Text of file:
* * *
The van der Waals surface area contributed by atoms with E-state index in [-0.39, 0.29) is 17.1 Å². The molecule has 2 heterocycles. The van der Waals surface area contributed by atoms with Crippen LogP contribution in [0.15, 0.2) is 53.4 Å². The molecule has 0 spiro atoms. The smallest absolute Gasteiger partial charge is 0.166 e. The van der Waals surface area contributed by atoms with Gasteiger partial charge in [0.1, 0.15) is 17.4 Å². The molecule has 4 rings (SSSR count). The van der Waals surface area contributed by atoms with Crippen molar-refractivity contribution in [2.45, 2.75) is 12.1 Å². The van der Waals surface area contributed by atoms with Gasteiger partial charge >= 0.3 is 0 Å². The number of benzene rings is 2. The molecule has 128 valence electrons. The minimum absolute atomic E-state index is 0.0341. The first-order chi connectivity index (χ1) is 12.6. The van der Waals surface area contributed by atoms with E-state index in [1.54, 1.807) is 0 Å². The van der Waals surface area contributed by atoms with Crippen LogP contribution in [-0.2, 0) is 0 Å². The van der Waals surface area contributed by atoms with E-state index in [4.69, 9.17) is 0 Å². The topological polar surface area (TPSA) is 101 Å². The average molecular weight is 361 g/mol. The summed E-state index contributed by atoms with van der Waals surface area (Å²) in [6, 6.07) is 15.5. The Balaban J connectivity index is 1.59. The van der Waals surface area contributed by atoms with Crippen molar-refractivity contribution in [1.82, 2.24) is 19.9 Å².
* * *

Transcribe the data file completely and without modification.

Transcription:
The van der Waals surface area contributed by atoms with E-state index in [-0.39, 0.29) is 17.1 Å². The molecule has 2 heterocycles. The van der Waals surface area contributed by atoms with Crippen LogP contribution in [0.15, 0.2) is 53.4 Å². The molecule has 0 spiro atoms. The smallest absolute Gasteiger partial charge is 0.166 e. The van der Waals surface area contributed by atoms with Gasteiger partial charge in [0.1, 0.15) is 17.4 Å². The molecule has 4 rings (SSSR count). The van der Waals surface area contributed by atoms with Crippen molar-refractivity contribution in [2.45, 2.75) is 12.1 Å². The van der Waals surface area contributed by atoms with Gasteiger partial charge >= 0.3 is 0 Å². The number of benzene rings is 2. The molecule has 128 valence electrons. The minimum absolute atomic E-state index is 0.0341. The first-order chi connectivity index (χ1) is 12.6. The van der Waals surface area contributed by atoms with E-state index in [1.54, 1.807) is 0 Å². The van der Waals surface area contributed by atoms with Crippen LogP contribution in [-0.2, 0) is 0 Å². The van der Waals surface area contributed by atoms with E-state index in [4.69, 9.17) is 0 Å². The topological polar surface area (TPSA) is 101 Å². The average molecular weight is 361 g/mol. The summed E-state index contributed by atoms with van der Waals surface area (Å²) in [6, 6.07) is 15.5. The Balaban J connectivity index is 1.59. The van der Waals surface area contributed by atoms with Crippen molar-refractivity contribution in [1.82, 2.24) is 19.9 Å².